Safety first and last

24 April 2008

Regulations for the use of personnel platforms are very specific

Regulations for the use of personnel platforms are very specific

The use of a crane suspended personnel platform is prohibited unless there is no safer, practical, or conventional means of access to an elevated work area. Ladders, scaffolds, stairways, aerial lifts and personnel hoists must be considered before using a personnel platform. If these options are more hazardous or not possible due to structural design or work site conditions, the hoisting of personnel from a crane is permitted.

A written policy and procedure is recommended to guide your employees through the requirements of Federal OSHA Regulation 29 CFR 1926.550.

Applicable crane setup and lifting operation requirements must be complied with when suspending personnel from a crane. The total weight of the load to be lifted must not exceed 50% of the crane's load chart capacity. This must be considered when sizing the crane needed to safely access an elevated work site.

Other requirements include a positive locking type safety latch on the crane hook, a boom angle indicator readily visible to the operator, a system that regulates the lowering rate of speed of the hoist mechanism and a positive reacting automatic, anti-two blocking system.

You also must perform a trial lift with the unoccupied platform immediately prior to personnel entering the basket or platform. Proof testing the personnel platform and rigging must be performed at 125% of the personnel platform's rating capacity by holding the suspended load in position for five minutes. The proof test may be done concurrently with the trial lift. Be sure to include the intended load, people, tools and equipment, weight of the basket or platform, and rigging sling, block, etc. Also consider the weights necessary to perform the test. Are they available?

Personnel suspended from platforms or baskets must understand and use hand signals, or use continuous radio communication.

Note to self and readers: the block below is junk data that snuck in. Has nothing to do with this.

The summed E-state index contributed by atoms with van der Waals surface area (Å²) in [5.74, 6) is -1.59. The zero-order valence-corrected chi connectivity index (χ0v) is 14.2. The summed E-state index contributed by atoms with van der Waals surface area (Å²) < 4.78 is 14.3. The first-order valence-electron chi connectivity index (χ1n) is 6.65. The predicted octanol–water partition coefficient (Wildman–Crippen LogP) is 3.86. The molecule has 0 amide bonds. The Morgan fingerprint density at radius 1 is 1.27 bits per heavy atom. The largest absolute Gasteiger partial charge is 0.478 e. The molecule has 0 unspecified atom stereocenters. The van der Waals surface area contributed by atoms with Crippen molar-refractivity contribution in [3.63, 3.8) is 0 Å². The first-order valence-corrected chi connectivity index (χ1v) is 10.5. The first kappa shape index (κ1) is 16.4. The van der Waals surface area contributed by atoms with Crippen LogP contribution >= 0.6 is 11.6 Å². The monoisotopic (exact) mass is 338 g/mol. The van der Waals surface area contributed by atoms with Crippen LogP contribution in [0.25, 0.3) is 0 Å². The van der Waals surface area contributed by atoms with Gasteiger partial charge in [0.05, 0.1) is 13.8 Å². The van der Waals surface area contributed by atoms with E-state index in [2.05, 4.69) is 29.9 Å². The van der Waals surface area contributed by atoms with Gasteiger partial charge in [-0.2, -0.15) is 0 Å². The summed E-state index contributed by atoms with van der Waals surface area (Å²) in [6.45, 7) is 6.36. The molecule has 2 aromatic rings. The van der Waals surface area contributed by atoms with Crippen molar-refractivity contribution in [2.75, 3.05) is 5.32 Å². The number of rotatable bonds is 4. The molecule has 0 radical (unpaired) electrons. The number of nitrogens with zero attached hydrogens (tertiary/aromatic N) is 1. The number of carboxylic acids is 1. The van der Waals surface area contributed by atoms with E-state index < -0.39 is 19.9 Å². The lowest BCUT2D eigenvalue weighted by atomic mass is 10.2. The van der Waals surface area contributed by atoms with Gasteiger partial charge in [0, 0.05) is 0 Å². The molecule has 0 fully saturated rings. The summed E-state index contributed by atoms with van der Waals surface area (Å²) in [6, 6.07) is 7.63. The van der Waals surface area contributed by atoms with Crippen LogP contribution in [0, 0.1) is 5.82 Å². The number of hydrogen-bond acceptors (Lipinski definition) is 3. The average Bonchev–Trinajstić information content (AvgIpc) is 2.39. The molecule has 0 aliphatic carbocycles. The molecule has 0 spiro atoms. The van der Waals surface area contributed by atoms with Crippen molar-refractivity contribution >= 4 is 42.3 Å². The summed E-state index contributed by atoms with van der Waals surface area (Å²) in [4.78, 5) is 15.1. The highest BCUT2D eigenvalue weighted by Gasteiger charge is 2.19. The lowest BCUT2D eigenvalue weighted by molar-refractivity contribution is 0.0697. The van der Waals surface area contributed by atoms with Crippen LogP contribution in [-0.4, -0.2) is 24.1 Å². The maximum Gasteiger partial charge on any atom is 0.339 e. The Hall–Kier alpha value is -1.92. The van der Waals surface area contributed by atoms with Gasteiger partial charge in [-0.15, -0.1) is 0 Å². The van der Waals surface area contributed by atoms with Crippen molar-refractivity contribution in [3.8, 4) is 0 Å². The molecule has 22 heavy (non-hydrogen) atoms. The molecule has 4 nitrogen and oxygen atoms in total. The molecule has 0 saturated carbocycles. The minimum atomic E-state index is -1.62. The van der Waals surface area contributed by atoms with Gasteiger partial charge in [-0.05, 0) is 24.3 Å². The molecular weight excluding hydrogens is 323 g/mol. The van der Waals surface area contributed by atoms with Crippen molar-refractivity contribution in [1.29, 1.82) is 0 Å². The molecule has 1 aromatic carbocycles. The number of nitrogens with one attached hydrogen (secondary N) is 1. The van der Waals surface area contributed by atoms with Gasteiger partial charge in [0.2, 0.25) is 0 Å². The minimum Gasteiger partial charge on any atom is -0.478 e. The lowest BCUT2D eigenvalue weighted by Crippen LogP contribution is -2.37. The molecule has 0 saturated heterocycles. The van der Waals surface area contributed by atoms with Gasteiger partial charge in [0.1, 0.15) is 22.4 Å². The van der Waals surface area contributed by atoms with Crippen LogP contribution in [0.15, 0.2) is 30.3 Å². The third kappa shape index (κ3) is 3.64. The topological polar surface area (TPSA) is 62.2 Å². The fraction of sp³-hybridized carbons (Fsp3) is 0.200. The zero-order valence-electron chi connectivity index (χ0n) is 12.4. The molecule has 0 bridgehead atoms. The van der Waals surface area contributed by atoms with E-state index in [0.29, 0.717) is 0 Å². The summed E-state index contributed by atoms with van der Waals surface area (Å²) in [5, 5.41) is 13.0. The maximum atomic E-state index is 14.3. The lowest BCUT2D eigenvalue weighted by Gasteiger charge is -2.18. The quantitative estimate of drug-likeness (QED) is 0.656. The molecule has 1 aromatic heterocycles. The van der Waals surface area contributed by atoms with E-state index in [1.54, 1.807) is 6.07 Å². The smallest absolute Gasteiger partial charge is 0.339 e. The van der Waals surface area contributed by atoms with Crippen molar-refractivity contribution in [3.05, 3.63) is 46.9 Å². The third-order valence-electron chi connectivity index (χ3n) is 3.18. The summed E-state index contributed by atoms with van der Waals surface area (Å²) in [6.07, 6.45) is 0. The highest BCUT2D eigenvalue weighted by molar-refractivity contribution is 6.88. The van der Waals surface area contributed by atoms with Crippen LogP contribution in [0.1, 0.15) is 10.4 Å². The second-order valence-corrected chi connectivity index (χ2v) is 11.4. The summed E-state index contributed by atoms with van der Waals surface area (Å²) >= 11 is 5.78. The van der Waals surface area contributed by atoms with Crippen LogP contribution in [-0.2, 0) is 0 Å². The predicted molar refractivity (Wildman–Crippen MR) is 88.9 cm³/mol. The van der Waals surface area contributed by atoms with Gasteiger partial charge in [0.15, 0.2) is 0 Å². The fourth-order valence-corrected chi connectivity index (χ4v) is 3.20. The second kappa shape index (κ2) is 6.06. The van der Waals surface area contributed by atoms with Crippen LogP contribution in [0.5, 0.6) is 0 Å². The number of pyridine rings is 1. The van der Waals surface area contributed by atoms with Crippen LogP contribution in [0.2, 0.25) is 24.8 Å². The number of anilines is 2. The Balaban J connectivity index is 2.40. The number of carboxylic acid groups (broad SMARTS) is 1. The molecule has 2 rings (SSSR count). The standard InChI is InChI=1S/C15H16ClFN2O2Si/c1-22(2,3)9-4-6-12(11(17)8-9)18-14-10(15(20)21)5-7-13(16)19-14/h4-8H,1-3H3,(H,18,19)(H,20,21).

A competent person must inspect the crane, the suspension of the platform or basket, and rigging before each use and after each proof test.

Personnel suspended from platforms or baskets must understand and use hand signals, or use continuous radio communication. They must also conduct a pre-lift meeting with the crane operator and people responsible for the task to be performed. The meeting should be held prior to the trial lift and at each new work location. The pre-lift meeting should include the use of taglines to control the platform. Taglines should not be used if their use creates an unsafe condition.

Topics for discussion should include the securing of the basket to the structure when personnel are entering and exiting the platform as well as the intended use of the basket, tools and materials that are necessary to perform the task. Remember the hoisting of tools, equipment and materials alone are prohibited. Also, personal protective equipment including fall prevention/protection must be addressed. Training should be conducted in the proper tie-off procedure to a structural member inside the basket or the lower load block/overhaul ball.

Requirements for work over water are different from over land. Personnel do not tie-off, and approved US Coast Guard life preservers, life buoys and a lifeboat capable of reaching submerged personnel platform/basket in an emergency are required. Life buoys are required to have 90 feet of line and must be provided on the ground every 200 feet.

The platform or basket must be structurally sound, have inboard guard rails, a locking gate that does not swing outward, headroom, overhead protection when hazards exist, and smooth surfaces preventing employee injury from lacerations or punctures. Conspicuously and permanently marked on the platform or basket must be its weight and rated safe working load. Only qualified welders and material types specified in the design shall be designated to build or repair personnel platforms.

The rigging should connect each bridle leg to a master link of shackle in such a manner that the load stays evenly divided. All wire rope, shackles, rings, or other hardware must be capable of support without failure five times the maximum intended load applied or transmitted to each component. Rotation resistant rope requires 10 times the maximum intended load.

Training your employees and monitoring the implementation of your program will provide a safe working environment your employees deserve.

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D.Ann Shiffler Editor, American Cranes & Transport Tel: +1 512 869 8838 E-mail:
Matt Burk VP Sales Tel: +1 773 610 9467 E-mail: